Tips and tricks for making the best sandwiches at home.
A couple weeks ago, a brand-new Mexican corner store opened in my neighborhood, in what used to be a dicey double-paned bulletproof glass spot where you could buy questionable banh mi along with vanilla blunt wraps. They gutted the whole place and though I was hoping to find a taco counter in the back, with no hot food license instead we got sandwiches. Not exactly hoagies or authentic tortas or gourmet "artisan" sandwiches but an awesome combination of all of the above.
First up is the torta: it's "Mexican" ham and queso fresco and fresh slices of avocado on a bakery fresh Sarcones roll slathered in chipotle mayonnaise. How's that for Mexican-Italian South Philly fusion? It's got the flavors of a simple authentic torta but is built like an Italian hoagie with the textures and freshness you get from shredded iceberg and thinly sliced tomato in a way that makes me think the dude behind the counter makes both well. Awesome.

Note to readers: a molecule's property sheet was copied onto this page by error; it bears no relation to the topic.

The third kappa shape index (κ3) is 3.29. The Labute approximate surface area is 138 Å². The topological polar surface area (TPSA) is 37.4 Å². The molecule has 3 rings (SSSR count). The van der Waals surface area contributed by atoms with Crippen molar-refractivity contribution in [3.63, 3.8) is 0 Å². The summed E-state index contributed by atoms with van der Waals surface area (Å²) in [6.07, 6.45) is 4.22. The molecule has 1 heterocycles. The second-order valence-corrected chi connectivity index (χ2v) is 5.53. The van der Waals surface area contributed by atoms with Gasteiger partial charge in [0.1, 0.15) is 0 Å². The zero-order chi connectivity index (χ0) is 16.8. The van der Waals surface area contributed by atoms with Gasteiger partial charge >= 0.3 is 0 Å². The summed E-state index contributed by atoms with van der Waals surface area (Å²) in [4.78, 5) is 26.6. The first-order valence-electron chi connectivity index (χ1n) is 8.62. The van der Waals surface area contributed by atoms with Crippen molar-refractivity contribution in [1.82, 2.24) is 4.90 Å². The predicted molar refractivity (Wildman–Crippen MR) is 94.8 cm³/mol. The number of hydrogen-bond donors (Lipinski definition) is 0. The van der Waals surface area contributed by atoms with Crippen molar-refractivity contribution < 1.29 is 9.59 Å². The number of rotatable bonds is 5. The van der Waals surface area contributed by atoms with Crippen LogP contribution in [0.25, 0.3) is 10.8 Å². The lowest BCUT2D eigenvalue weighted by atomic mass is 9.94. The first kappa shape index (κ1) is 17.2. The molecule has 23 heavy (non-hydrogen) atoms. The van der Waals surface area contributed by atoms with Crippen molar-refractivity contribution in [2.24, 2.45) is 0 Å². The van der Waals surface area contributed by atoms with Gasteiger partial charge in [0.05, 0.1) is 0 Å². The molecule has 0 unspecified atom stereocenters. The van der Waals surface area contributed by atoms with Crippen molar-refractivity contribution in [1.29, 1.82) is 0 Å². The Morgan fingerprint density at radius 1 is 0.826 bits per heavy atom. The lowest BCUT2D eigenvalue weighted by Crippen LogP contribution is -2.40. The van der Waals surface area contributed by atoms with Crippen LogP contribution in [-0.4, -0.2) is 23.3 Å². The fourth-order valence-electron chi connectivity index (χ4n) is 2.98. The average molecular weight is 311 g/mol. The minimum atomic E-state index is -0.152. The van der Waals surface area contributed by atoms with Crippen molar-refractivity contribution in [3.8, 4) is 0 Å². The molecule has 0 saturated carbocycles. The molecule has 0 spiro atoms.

Next up is the Italian on good seeded bread with mild provolone and standard Italian meats—not the finest prosciutto and sopressata you've ever had, but well balanced nonetheless and definitely a million times better than your average corner store Italian hoagie. The only glaring error here was the mayonnaise. In Philadelphia putting mayo on an Italian hoagie is worse than ketchup on a hot dog.
The Roast Lamb sandwich gets stuffed with sliced lamb that their buddy in the Italian Market roasts for them a couple times a week. Expecting something along the lines of a Barbacoa Hoagie, I was at first a little dissapointed by this "gourmet" sandwich on sundried tomato bread with arugula, roasted red peppers and some sort of aioli. But you know what? The lamb was ridiculously tender and flavorful, and insane for only $4.50. (All of their sandwich prices hover around $5.) Next time I'll ask for it on a seeded hoagie roll.
They also have your standard Mexican corner store products: chorizo, produce, chips, and Mexican coke for something like $1.25 (take that New York) along with La Colombe coffee served in a styrofoam cup. If they made eggs in the morning, I might eat here three meals a day.
El Soto Grocery
1649 S. 15th St Philadelphia, PA 19145 (map)
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